1. Boxing Day is observed every year on December 26. Before it took on its feistier name, the holiday was known as St. Stephen’s Day.
2. Many historians think the holiday’s name is derived from the church practice of opening alms boxes the day after Christmas and distributing money to the poor.
3. Historically, British employers followed the church’s lead by sliding workers and servants gifts or cash on December 26. Merchants tossed servants a few coins, too, for bringing in a household’s business.
4. Why give Christmas gifts the day after Christmas? Because the servants spent Christmas and Christmas Eve scrambling to pull off big holiday dinners for their masters.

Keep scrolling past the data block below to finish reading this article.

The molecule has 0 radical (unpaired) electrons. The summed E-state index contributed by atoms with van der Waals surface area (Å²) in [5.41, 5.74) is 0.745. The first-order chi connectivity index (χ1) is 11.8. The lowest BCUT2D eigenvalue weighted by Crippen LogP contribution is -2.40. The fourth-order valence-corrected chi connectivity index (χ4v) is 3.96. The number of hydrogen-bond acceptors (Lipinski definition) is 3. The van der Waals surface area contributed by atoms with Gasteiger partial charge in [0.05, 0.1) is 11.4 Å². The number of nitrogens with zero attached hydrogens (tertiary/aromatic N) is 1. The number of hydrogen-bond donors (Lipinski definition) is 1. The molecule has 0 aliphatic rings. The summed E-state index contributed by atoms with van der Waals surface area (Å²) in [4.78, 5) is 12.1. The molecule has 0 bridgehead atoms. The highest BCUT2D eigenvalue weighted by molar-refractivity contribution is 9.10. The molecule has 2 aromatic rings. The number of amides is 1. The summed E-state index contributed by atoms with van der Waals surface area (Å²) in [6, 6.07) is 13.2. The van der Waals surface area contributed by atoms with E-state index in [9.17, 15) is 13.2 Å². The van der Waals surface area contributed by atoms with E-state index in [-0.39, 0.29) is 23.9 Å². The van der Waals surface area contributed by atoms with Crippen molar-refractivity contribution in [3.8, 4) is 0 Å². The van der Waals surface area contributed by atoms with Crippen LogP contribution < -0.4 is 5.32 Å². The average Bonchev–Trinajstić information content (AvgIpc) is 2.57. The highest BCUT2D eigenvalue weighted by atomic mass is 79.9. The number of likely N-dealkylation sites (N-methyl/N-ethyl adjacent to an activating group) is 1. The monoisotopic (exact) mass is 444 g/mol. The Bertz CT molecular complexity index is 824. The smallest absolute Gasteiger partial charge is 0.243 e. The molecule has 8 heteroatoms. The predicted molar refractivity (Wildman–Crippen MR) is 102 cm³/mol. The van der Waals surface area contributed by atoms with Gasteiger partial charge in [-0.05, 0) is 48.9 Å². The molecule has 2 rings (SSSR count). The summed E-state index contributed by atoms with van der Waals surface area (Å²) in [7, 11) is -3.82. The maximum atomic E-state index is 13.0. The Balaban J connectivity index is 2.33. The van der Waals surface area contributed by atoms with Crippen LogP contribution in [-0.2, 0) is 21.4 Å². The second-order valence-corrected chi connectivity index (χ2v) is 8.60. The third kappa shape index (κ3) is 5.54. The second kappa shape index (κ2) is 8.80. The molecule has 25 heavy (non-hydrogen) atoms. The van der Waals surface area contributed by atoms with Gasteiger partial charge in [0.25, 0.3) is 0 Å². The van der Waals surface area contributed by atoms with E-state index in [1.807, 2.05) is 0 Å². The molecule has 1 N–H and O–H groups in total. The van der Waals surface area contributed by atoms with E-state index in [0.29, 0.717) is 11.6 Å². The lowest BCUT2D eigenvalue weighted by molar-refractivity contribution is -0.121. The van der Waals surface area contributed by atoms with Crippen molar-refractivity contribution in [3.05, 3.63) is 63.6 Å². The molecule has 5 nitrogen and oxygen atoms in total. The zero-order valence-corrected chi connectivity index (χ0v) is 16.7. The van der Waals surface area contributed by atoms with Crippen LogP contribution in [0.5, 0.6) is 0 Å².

5. Ireland sometimes refers to December 26 as Wren Day, a nod to an old tradition in which poor children would kill a wren, then sell the feathers to neighbors for good luck. In today’s celebrations, the wren is fake.
6. Despite the name, British observances of Boxing Day involve no fisticuffs. For patricians, however, another sport rules the day: fox hunting.
7. In other countries, Boxing Day celebrations are more literal. Some former British colonies in Africa and the Caribbean celebrate the holiday with prizefighting events.
8. Like most Western holidays, Boxing Day has become pretty commercialized. With big sales and bigger crowds, Boxing Day is the British answer to Black Friday.
Courtesy of Mental Floss.